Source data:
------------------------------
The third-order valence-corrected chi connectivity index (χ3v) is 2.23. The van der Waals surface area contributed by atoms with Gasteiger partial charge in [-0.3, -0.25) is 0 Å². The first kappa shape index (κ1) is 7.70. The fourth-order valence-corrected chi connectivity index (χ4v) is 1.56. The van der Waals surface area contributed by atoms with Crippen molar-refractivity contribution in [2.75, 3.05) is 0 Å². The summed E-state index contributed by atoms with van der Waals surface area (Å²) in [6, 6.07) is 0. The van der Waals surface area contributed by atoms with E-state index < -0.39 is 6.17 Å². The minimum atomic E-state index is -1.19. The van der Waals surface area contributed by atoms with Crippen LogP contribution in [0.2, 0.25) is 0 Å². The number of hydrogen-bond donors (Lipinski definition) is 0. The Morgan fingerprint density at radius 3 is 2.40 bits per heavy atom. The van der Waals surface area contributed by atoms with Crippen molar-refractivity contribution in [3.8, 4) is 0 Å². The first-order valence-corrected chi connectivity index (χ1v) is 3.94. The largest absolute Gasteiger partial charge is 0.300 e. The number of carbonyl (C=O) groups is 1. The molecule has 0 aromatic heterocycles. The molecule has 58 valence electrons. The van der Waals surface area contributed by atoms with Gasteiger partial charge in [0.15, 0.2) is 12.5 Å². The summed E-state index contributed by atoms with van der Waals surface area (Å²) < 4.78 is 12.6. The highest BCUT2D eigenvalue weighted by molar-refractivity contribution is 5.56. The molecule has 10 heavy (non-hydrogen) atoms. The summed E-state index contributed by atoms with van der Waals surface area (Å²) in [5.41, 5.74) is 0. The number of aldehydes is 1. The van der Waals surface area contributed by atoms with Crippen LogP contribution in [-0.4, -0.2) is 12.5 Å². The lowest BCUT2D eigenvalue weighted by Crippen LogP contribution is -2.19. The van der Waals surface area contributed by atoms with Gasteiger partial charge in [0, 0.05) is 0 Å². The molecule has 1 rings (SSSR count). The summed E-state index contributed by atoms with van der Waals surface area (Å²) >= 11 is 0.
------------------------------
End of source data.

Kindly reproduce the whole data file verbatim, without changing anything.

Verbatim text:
The third-order valence-corrected chi connectivity index (χ3v) is 2.23. The van der Waals surface area contributed by atoms with Gasteiger partial charge in [-0.3, -0.25) is 0 Å². The first kappa shape index (κ1) is 7.70. The fourth-order valence-corrected chi connectivity index (χ4v) is 1.56. The van der Waals surface area contributed by atoms with Crippen molar-refractivity contribution in [2.75, 3.05) is 0 Å². The summed E-state index contributed by atoms with van der Waals surface area (Å²) in [6, 6.07) is 0. The van der Waals surface area contributed by atoms with E-state index < -0.39 is 6.17 Å². The minimum atomic E-state index is -1.19. The van der Waals surface area contributed by atoms with Crippen LogP contribution in [0.2, 0.25) is 0 Å². The number of hydrogen-bond donors (Lipinski definition) is 0. The Morgan fingerprint density at radius 3 is 2.40 bits per heavy atom. The van der Waals surface area contributed by atoms with Crippen molar-refractivity contribution in [3.8, 4) is 0 Å². The first-order valence-corrected chi connectivity index (χ1v) is 3.94. The largest absolute Gasteiger partial charge is 0.300 e. The number of carbonyl (C=O) groups is 1. The molecule has 0 aromatic heterocycles. The molecule has 58 valence electrons. The van der Waals surface area contributed by atoms with Gasteiger partial charge in [0.15, 0.2) is 12.5 Å². The summed E-state index contributed by atoms with van der Waals surface area (Å²) < 4.78 is 12.6. The highest BCUT2D eigenvalue weighted by molar-refractivity contribution is 5.56. The molecule has 10 heavy (non-hydrogen) atoms. The summed E-state index contributed by atoms with van der Waals surface area (Å²) in [5.41, 5.74) is 0. The number of aldehydes is 1. The van der Waals surface area contributed by atoms with Crippen LogP contribution in [-0.4, -0.2) is 12.5 Å². The lowest BCUT2D eigenvalue weighted by Crippen LogP contribution is -2.19. The van der Waals surface area contributed by atoms with Gasteiger partial charge in [0, 0.05) is 0 Å². The molecule has 1 rings (SSSR count). The summed E-state index contributed by atoms with van der Waals surface area (Å²) >= 11 is 0.